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Biking Tokyo’s suburbia – learning about Japan

Biking Tokyo’s suburbia – learning about Japan

I love those days when you can lay back and see what happens, walk out of the house and let the day go by. Effortless PT days. A bike is the perfect vehicle for that kind of sensation in Tokyo. It is like zapping though a Youtube video, pausing or fast forwarding as you please.

Today we went for another bike tour through Tokyo’s suburbia. Not knowing what to expect and which way our bikes would carry us. The truth is that this bliss ignorance only goes for me, Tomek knows exactly where we are and where we are going. Without Tomek using Google, I would have been completely lost in the maze of tiny streets of huge Tokyo. This is how we avoid relationship challenges with location findings. I simply don’t do it. He is the alpha male. Win win.

Today I have some neat pics of Japanese periphery and more of an awareness of cycling in Tokyo – which turns out to be neither as cheap (have to pay for bike parking) nor as convenient (have to park at bike parking) as I thought it would be.

But as always, this ride gave me a lot of impressions of what it is like to live in Japan.

I took this picture because I found a big front yard garden – a unique thing in Tokyo’s real estate.

Tokyo, Japan

 

Old houses are replaced by minimalist modernity in a flash.

Tokyo, Japan

 

Apparently houses are not made to last longer than 25-30 years which is why in the real estate business you mainly purchase the land, while the house is close to worthless and consequently put down as soon as the new owner takes over. In case you were wondering about the boy in a jacket. Kids wear school uniforms (girls wear scandalous short skirts and look gorgeous).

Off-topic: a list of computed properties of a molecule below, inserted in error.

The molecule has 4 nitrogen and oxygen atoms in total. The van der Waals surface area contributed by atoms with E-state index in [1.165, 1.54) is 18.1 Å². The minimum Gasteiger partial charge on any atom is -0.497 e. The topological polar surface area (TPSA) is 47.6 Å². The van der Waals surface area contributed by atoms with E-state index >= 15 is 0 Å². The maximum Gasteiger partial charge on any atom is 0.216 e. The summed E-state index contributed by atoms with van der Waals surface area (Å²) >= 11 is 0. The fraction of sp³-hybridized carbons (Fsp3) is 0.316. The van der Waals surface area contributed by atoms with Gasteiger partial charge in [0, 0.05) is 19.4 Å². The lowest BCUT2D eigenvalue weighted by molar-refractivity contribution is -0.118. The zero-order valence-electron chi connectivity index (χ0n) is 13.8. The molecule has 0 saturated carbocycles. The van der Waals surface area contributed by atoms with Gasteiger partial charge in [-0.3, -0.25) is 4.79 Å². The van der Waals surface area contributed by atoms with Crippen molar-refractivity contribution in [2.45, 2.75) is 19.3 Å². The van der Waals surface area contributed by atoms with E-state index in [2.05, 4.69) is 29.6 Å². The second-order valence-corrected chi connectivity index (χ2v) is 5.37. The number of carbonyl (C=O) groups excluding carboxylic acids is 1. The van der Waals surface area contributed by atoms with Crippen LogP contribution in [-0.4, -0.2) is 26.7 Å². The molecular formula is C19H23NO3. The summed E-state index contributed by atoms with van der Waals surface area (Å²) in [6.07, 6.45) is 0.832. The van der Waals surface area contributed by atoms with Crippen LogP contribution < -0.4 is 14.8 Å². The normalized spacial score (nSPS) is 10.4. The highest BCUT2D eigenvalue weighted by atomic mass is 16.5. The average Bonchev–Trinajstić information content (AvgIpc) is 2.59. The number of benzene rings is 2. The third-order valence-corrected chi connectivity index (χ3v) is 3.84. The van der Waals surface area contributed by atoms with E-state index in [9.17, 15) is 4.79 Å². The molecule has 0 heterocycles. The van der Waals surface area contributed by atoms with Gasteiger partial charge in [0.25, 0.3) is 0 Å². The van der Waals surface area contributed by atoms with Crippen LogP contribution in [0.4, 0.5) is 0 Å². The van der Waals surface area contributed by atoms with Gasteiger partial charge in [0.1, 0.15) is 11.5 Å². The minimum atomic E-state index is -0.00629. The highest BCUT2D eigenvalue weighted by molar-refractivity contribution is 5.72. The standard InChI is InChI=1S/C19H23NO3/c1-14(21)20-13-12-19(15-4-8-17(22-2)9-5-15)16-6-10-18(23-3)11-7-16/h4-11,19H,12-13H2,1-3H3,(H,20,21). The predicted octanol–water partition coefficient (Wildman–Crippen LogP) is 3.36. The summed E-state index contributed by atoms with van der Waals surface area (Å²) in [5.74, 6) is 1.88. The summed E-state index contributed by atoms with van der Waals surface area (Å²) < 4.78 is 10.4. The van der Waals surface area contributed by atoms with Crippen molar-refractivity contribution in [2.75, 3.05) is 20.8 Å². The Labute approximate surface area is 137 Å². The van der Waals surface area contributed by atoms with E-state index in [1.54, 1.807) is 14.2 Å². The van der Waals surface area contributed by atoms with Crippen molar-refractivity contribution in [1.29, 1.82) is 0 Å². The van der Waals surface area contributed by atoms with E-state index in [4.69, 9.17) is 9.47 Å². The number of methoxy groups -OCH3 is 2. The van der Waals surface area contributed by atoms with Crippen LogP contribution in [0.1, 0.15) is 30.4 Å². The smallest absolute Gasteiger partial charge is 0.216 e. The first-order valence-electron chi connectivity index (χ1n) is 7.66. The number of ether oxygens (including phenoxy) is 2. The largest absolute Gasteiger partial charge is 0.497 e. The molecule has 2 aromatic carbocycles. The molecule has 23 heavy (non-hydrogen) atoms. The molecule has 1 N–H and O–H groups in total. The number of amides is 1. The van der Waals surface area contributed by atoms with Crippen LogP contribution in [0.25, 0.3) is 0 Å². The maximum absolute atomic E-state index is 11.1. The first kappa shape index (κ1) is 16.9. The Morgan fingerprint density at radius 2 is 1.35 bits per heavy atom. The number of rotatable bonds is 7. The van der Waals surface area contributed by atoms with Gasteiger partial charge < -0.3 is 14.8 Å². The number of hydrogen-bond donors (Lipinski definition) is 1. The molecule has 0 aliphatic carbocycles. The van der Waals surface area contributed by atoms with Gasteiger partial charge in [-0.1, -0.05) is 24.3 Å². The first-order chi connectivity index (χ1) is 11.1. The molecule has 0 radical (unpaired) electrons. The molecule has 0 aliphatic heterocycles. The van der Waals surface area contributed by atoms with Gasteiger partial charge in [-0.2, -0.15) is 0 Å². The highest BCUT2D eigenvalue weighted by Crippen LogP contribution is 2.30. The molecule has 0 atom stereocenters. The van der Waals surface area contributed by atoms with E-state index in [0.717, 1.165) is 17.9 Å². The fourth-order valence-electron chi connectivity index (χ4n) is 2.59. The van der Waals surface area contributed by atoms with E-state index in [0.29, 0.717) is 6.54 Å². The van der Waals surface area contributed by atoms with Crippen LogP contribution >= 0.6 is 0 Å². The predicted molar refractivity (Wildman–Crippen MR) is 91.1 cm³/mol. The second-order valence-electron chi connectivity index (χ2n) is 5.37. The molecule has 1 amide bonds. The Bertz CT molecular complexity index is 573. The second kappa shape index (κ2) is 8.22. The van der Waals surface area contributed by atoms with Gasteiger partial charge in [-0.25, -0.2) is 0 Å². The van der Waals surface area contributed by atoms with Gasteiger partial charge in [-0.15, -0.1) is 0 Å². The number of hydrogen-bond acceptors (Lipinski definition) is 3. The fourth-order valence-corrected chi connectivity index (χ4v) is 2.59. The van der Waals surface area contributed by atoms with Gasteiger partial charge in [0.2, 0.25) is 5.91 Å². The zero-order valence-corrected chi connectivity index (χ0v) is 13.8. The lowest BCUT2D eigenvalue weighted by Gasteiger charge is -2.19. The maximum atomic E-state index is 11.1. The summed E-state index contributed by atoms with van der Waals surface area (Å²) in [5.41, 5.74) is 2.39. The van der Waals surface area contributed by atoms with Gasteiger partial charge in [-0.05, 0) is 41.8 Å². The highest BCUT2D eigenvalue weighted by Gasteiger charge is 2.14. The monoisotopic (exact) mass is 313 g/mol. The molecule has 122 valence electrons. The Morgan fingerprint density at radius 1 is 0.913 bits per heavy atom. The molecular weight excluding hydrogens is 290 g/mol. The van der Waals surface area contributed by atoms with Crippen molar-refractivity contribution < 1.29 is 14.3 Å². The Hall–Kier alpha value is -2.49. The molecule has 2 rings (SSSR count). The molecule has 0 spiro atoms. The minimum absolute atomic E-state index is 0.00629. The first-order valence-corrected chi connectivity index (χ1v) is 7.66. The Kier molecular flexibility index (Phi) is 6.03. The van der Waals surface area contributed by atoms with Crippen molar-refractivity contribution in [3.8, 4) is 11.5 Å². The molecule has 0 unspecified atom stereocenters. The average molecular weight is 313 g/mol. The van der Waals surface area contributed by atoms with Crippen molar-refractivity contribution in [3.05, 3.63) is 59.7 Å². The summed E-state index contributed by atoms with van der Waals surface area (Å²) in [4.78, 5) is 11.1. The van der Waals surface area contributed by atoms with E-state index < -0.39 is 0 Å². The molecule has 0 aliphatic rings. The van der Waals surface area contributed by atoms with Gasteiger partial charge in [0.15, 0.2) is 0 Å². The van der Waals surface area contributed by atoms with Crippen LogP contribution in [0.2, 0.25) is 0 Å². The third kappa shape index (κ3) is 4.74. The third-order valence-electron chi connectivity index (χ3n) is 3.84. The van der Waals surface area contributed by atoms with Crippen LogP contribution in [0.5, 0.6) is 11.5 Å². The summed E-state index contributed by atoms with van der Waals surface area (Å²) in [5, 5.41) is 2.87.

Tokyo, Japan

 

Another row of houses coming at the front.

Tokyo, Japan

 

Some people are just very well off. But they may not have a car, just a bike. The metro and JR systems are super enormous and connect all districts very well. If you are buying a house, its price will largely depend on the distance to the station. This is one of the main details provided on house ads – the distance to the station is given in the exact time, as in ‘4 min’ to station!

Tokyo, Japan

 

Another thing that strikes me here, is that even the loaded Japanese do not flash with big show off cars. Modesty is the Japanese wealthy. In my home countries, the effect is slightly opposite. The poorer the area, the bigger the cars, the more important the status symbols.

Tokyo, Japan

 

A contrasting housing sight. It may well be in the same area. There simply aren’t any ‘bad’ areas in Tokyo.

Tokyo, Japan

 

People make the best of their property and houses, even if aged, they are well taken care of. The beauty of Japan lies in its details.

Tokyo, Japan

 

Some houses made me think I am in Europe.

Tokyo, Japan

 

One thing that I wrote about in my last post is how balconies are used (not recreational at all) because Tokyo’s amenities provide for an ongoing vacation in the city. No need nor time to use a balcony other than that.

Tokyo, Japan

 

Traditional old wooden houses like this are a testament of how different Tokyo must have looked like before WWII. No central heating, but spacious with gardens!

Tokyo, Japan

 

Japan is a perfectionist. It will surprise with elements in infrastructure that accommodate its maxim: safety first. Tiniest streets will not be left out. I have not seen a piece of land which hasn’t been administered in Tokyo.

Tokyo, Japan

 

Tomare -とまれ – stop and align.

Tokyo, Japan

 

An extreme example of damage control is a crossing with traffic lights for a street about this size, right in our neighbourhood.

Tokyo, Japan

 

German allotment gardening in Tokyo. I was slightly amused that figures of garden gnomes have caught on here, until I looked closer and it turned out be the world of Snow White’s dwarfs.

Tokyo, Japan

Tokyo, Japan

 

More signs of Snow White. Actually, these are pomegranates, not apples.

Tokyo, Japan

 

Typical post advertisements for standard 2-3 LDK (living, dining and kitchen area) family units. Prices are steep in Tokyo. Just opposite of our home a townhouse has been put down and now three modern units stand on the same sized land. Each house has about 80m2 – 100m2 and is about half a million Euro.